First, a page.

Is the content-length header can tell us something ?
It may depend on the particular server and application. In many cases, the HTTP response will contain the contents of the requested file itself, or the output of executing it. So usually, you'd just confirm that a file was returned.
If the content length for an invalid file is 0, and a valid file is > 0, then that could work. I don't know if it would be that cut and dry, however, but maybe you can identify a baseline value vs a valid file hit. But maybe instead the particular application instead returns an HTTP 500 code if the file is invalid. It's probably good to try files that you know exist, so you can calibrate the expected response based on how the server responds.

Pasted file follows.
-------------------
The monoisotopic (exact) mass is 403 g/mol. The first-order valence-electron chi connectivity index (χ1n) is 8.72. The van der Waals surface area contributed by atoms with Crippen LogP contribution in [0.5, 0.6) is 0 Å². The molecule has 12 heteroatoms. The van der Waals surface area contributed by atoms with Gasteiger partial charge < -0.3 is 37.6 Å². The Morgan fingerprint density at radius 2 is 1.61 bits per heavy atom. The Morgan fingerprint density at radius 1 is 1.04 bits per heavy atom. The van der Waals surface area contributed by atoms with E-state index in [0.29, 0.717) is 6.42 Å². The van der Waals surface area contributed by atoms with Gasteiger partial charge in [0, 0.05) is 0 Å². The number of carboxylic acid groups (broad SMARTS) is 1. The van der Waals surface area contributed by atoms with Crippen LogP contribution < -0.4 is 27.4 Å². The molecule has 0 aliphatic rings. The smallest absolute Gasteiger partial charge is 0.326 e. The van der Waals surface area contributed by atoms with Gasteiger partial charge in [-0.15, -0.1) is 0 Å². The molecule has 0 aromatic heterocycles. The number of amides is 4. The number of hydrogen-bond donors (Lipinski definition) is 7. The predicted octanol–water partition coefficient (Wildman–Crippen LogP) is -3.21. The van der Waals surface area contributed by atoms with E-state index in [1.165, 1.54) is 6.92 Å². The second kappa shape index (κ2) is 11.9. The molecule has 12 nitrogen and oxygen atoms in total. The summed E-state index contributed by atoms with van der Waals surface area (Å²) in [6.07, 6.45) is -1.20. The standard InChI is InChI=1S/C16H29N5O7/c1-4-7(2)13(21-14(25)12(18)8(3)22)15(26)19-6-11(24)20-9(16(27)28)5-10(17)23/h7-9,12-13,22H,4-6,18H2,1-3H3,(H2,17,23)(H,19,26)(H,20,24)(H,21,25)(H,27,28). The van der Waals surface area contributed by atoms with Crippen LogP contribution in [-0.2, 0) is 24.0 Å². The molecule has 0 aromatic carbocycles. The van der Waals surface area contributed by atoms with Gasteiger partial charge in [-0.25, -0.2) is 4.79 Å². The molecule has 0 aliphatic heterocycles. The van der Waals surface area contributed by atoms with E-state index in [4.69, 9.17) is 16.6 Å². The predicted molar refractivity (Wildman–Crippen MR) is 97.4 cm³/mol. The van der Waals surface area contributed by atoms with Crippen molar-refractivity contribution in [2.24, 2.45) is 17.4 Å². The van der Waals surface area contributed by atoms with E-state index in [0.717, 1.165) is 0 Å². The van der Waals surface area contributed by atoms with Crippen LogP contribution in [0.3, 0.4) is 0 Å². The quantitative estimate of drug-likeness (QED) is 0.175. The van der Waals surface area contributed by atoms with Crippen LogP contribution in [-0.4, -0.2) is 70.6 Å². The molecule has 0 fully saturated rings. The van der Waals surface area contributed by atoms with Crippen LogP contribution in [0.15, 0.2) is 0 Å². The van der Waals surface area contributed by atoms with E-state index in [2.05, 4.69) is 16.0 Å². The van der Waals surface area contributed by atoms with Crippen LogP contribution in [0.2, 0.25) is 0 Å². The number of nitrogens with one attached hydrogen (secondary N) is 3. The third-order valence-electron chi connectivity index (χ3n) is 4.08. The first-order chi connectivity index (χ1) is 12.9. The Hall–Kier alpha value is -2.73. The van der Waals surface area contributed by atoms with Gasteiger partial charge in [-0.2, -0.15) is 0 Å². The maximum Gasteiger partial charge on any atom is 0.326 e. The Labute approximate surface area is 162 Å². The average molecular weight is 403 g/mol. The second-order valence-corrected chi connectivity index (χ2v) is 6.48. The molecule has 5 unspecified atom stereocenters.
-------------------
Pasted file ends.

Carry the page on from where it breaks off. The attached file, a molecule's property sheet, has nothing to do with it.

If RFI/LFI does not work on one (valid) file, does that mean there is no chance of this attack at all?
Depends how you define "valid". If the file exists but you do not have permission to read it, then you will probably get a negative response. There also may be path filtering or a forced file extension; in these cases you may only be able to view certain files.